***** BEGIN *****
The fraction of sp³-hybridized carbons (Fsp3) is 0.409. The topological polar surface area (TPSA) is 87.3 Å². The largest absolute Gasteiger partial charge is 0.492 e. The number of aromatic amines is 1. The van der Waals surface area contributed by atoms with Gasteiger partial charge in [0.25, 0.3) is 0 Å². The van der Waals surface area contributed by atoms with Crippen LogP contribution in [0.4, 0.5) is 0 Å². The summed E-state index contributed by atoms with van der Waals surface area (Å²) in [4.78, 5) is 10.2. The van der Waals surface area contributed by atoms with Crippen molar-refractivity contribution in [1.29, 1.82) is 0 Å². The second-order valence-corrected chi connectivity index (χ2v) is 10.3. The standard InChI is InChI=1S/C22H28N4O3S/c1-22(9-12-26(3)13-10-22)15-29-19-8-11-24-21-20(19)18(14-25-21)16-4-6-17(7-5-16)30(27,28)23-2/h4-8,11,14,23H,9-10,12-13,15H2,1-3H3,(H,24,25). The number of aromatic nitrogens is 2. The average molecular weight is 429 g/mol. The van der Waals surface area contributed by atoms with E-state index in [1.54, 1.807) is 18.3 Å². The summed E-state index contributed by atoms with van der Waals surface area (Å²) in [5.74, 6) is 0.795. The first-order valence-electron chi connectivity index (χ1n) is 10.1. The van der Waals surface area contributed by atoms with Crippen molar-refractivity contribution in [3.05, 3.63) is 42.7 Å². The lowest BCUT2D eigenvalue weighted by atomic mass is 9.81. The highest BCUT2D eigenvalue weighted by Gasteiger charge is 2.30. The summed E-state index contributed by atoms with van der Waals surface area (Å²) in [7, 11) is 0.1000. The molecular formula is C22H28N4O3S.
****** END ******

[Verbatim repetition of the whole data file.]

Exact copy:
The fraction of sp³-hybridized carbons (Fsp3) is 0.409. The topological polar surface area (TPSA) is 87.3 Å². The largest absolute Gasteiger partial charge is 0.492 e. The number of aromatic amines is 1. The van der Waals surface area contributed by atoms with Gasteiger partial charge in [0.25, 0.3) is 0 Å². The van der Waals surface area contributed by atoms with Crippen LogP contribution in [0.4, 0.5) is 0 Å². The summed E-state index contributed by atoms with van der Waals surface area (Å²) in [4.78, 5) is 10.2. The van der Waals surface area contributed by atoms with Crippen molar-refractivity contribution in [1.29, 1.82) is 0 Å². The second-order valence-corrected chi connectivity index (χ2v) is 10.3. The standard InChI is InChI=1S/C22H28N4O3S/c1-22(9-12-26(3)13-10-22)15-29-19-8-11-24-21-20(19)18(14-25-21)16-4-6-17(7-5-16)30(27,28)23-2/h4-8,11,14,23H,9-10,12-13,15H2,1-3H3,(H,24,25). The number of aromatic nitrogens is 2. The average molecular weight is 429 g/mol. The van der Waals surface area contributed by atoms with E-state index in [1.54, 1.807) is 18.3 Å². The summed E-state index contributed by atoms with van der Waals surface area (Å²) in [5.74, 6) is 0.795. The first-order valence-electron chi connectivity index (χ1n) is 10.1. The van der Waals surface area contributed by atoms with Crippen molar-refractivity contribution in [3.05, 3.63) is 42.7 Å². The lowest BCUT2D eigenvalue weighted by atomic mass is 9.81. The highest BCUT2D eigenvalue weighted by Gasteiger charge is 2.30. The summed E-state index contributed by atoms with van der Waals surface area (Å²) in [7, 11) is 0.1000. The molecular formula is C22H28N4O3S.